(In terms of resale value)
If you own an RV, chances are that you have modified something about your RV since taking ownership. From upgrading your batteries, to buying solar shades to protect the interior, or even replacing an outdated TV with a newer, fancier (and hopefully bigger) TV. The aftermarket options for RV upgrades, modifications and customizations are endless. Just like improving your home, or customizing your car or truck, you get a better return on your investment with certain modifications or upgrades. We will look at some improvements that you can make to your RV that will increase resale value, and some of the modifications that are less beneficial when it comes to resale value.
Below are a few areas where investing in your RV will go a long way for your enjoyment and when it’s time to sell your rig.
It’s an age old saying – and for a good reason. All drivers are concerned about their safety and the safety of their passengers. Driving a motorhome is a completely different experience than driving a car or truck, it is a house on wheels after all. Motorhomes do not handle like passenger vehicles and are much harder to control during evasive maneuvering. Due to the shape and driving dynamics, motorhomes are much more susceptible to rollovers, wind conditions and can cause the driver to feel on edge while driving. Suspension upgrades that improve the handling or comfort of your motorhome, are always a good investment. Part of the fun of owning a motorhome is enjoying the journey just as much as the destination and you want to make sure you get to your destination safely, and comfortably.
If you have a gas RV or a heavy-duty truck for pulling, one of the upgrades you can make to your rig is adding a Liquid Spring suspension system to your motorhome or truck. Liquid Spring is unique suspension upgrade that uses compressible fluid to stiffen or soften the ride of your vehicle in real time while driving. This means that when you are cruising down the road, the suspension is softer for a more comfortable ride, and when you are turning, the onboard computer recognizes that the vehicle is maneuvering and will stiffen the ride. For more info about this incredible product, click here. The best part is, Ultimate Collision is an authorized dealer and installer for this product.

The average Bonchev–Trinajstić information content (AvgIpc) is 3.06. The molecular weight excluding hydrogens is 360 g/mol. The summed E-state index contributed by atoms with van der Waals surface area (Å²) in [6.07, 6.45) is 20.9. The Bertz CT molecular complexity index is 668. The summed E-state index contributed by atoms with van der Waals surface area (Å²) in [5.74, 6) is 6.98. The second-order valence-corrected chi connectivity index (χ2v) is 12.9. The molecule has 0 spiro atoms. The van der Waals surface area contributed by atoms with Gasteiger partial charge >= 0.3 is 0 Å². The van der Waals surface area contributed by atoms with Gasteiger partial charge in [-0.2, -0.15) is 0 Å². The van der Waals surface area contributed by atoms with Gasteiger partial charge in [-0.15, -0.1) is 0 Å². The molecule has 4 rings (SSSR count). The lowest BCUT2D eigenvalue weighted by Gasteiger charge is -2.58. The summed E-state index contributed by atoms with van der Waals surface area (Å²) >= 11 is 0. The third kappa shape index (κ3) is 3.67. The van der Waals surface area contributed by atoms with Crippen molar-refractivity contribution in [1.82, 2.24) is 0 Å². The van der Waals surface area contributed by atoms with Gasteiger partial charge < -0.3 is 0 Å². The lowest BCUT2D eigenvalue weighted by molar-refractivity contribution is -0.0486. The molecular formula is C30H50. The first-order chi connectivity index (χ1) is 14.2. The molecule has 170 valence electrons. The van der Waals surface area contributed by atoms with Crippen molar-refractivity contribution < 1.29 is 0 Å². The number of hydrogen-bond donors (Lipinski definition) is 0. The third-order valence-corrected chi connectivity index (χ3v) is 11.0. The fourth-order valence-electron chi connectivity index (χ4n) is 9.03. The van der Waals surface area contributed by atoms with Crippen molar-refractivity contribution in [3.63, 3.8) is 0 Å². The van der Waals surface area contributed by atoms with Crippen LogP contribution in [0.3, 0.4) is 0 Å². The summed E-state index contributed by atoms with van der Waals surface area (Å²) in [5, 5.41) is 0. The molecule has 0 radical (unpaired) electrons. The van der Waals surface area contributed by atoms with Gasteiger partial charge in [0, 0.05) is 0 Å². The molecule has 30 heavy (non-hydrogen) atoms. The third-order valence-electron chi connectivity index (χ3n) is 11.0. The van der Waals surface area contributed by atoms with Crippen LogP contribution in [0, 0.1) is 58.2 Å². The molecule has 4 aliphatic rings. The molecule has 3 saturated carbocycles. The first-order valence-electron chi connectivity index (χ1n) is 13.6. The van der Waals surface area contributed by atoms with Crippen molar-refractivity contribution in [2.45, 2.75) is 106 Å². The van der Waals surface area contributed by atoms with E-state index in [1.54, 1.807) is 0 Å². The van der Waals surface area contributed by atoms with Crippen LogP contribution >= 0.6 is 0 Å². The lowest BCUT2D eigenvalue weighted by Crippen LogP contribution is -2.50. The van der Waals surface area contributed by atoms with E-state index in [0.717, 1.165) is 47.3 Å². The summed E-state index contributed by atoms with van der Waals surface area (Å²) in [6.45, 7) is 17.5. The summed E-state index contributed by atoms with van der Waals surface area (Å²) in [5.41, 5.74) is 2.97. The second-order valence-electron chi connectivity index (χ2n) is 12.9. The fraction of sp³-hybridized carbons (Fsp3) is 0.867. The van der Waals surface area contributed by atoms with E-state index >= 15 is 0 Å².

Tire pressure monitoring systems (TPMS) are another great way to make sure that the tires on your RV are safely inflated. Depending on the brand and model, some will even tell you the pressure of your tow vehicle tires and have an app to monitor on your phone. The added benefit of properly inflated tires is longer tire life, and better fuel economy.
Another great upgrade is Bluetooth locks. Most modern vehicles have keyless entry and it makes life so much more convenient. Carrying keys around is a pain and if you ever lose your key while you are out camping, it will undeniably rain on your parade. Your family, fellow campers and future owners will all thank you for this upgrade.
Technology, especially going green.
We live in a wireless age and there is app for almost everything. Upgrading outdated technology in your RV can be a big added bonus for the next buyer and make the RV more enjoyable for you. Here are a few upgrades you can make that will most likely save you money in the long run.
Solar Panels – The beauty of this upgrade is that there are so many options to create a solar set up that fits your needs. You can go minimalistic and do this upgrade for less than $500, or create your own off the grid solar power bank to last you weeks, it will be pricey though! I recommend assessing the frequency of how much you use your motorhome and accessibility to hook ups to make this decision. For example, if you are a weekend warrior and only use your rig for 2-5 days at a time, just buying 1-2 panels, a controller and upgrading your batteries will most likely be sufficient and not break the bank.
Smart Devices – Here is a list of devices that can be upgraded to smart devices to make life more convenient: thermostat, water leak detection, temperature monitor, TVs, Cameras (if your RV doesn’t have them already). Upgrading to any smart device that allows you to monitor critical systems while you are in the RV or away is a good investment. Temperature controls are especially important for travelers with pets.